The Man Behind the Curtain: X-rays Drive the UV through NIR Variability in the 2013 AGN Outburst in NGC 2617

After the All-Sky Automated Survey for SuperNovae (ASAS-SN) discovered a significant brightening of the inner region of NGC 2617, we began a ~70 day photometric and spectroscopic monitoring campaign from the X-ray through near-infrared (NIR) wavelengths. We report that NGC 2617 went through a dramatic outburst, during which its X-ray flux increased by over an order of magnitude followed by an increase of its optical/ultraviolet (UV) continuum flux by almost an order of magnitude. NGC 2617, classified as a Seyfert 1.8 galaxy in 2003, is now a Seyfert 1 due to the appearance of broad optical emission lines and a continuum blue bump. Such “changing look Active Galactic Nuclei (AGN)” are rare and provide us with important insights about AGN physics. Based on the Hbeta line width and the radius-luminosity relation, we estimate the mass of central black hole to be (4 +/- 1) x 10^7 M_sun. When we cross-correlate the light curves, we find that the disk emission lags the X-rays, with the lag becoming longer as we move from the UV (2-3 days) to the NIR (6-9 days). Also, the NIR is more heavily temporally smoothed than the UV. This can largely be explained by a simple model of a thermally emitting thin disk around a black hole of the estimated mass that is illuminated by the observed, variable X-ray fluxes.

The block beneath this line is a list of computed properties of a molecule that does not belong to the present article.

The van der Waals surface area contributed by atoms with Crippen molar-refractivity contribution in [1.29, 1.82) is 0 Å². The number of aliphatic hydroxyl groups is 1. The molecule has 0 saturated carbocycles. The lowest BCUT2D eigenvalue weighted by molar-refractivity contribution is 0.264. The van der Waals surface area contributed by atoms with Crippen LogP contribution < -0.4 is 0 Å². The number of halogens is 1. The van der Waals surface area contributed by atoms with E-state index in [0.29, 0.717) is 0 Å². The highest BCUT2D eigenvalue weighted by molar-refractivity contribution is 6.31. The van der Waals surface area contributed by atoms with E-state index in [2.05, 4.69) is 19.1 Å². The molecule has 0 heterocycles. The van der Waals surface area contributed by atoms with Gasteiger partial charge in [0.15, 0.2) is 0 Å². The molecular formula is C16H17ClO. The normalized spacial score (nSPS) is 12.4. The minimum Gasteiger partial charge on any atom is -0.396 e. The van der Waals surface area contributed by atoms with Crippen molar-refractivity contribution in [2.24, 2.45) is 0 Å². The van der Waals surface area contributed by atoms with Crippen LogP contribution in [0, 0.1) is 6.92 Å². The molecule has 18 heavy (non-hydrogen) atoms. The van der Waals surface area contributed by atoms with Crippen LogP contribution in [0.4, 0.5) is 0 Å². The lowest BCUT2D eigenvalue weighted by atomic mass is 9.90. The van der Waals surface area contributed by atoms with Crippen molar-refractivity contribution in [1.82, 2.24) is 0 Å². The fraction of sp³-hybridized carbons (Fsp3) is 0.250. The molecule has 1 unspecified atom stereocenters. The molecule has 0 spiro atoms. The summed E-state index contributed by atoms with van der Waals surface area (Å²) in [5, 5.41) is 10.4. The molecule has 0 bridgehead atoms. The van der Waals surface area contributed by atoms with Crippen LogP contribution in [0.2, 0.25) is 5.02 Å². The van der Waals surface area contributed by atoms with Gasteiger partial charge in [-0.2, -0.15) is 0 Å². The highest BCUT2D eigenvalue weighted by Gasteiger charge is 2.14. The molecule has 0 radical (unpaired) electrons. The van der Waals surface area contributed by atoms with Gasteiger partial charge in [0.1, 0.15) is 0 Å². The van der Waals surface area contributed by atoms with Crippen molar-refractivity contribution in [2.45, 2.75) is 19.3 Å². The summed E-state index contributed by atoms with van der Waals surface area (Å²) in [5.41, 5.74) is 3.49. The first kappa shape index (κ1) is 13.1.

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Date added: Thu, 10 Oct 13